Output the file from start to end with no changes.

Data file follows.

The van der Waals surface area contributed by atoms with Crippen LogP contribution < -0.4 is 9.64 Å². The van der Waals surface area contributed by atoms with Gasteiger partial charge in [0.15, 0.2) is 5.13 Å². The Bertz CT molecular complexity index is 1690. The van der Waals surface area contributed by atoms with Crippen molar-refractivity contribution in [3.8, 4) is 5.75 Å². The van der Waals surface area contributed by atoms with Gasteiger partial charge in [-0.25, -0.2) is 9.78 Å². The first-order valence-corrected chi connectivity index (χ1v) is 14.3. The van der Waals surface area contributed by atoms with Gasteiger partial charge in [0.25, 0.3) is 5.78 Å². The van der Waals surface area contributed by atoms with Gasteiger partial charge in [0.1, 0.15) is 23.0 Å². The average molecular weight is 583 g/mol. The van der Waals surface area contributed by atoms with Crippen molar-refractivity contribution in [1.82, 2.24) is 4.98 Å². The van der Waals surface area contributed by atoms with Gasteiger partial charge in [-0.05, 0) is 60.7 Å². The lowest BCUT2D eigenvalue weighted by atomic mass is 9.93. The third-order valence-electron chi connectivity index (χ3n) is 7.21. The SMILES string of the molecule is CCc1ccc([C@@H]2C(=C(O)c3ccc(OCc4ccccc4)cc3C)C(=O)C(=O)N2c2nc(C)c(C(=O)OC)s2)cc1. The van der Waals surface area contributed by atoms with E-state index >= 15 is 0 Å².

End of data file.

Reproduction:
The van der Waals surface area contributed by atoms with Crippen LogP contribution < -0.4 is 9.64 Å². The van der Waals surface area contributed by atoms with Gasteiger partial charge in [0.15, 0.2) is 5.13 Å². The Bertz CT molecular complexity index is 1690. The van der Waals surface area contributed by atoms with Crippen molar-refractivity contribution in [3.8, 4) is 5.75 Å². The van der Waals surface area contributed by atoms with Gasteiger partial charge in [-0.25, -0.2) is 9.78 Å². The first-order valence-corrected chi connectivity index (χ1v) is 14.3. The van der Waals surface area contributed by atoms with Gasteiger partial charge in [0.25, 0.3) is 5.78 Å². The van der Waals surface area contributed by atoms with Gasteiger partial charge in [0.1, 0.15) is 23.0 Å². The average molecular weight is 583 g/mol. The van der Waals surface area contributed by atoms with Crippen molar-refractivity contribution in [1.82, 2.24) is 4.98 Å². The van der Waals surface area contributed by atoms with Gasteiger partial charge in [-0.05, 0) is 60.7 Å². The lowest BCUT2D eigenvalue weighted by atomic mass is 9.93. The third-order valence-electron chi connectivity index (χ3n) is 7.21. The SMILES string of the molecule is CCc1ccc([C@@H]2C(=C(O)c3ccc(OCc4ccccc4)cc3C)C(=O)C(=O)N2c2nc(C)c(C(=O)OC)s2)cc1. The van der Waals surface area contributed by atoms with E-state index >= 15 is 0 Å².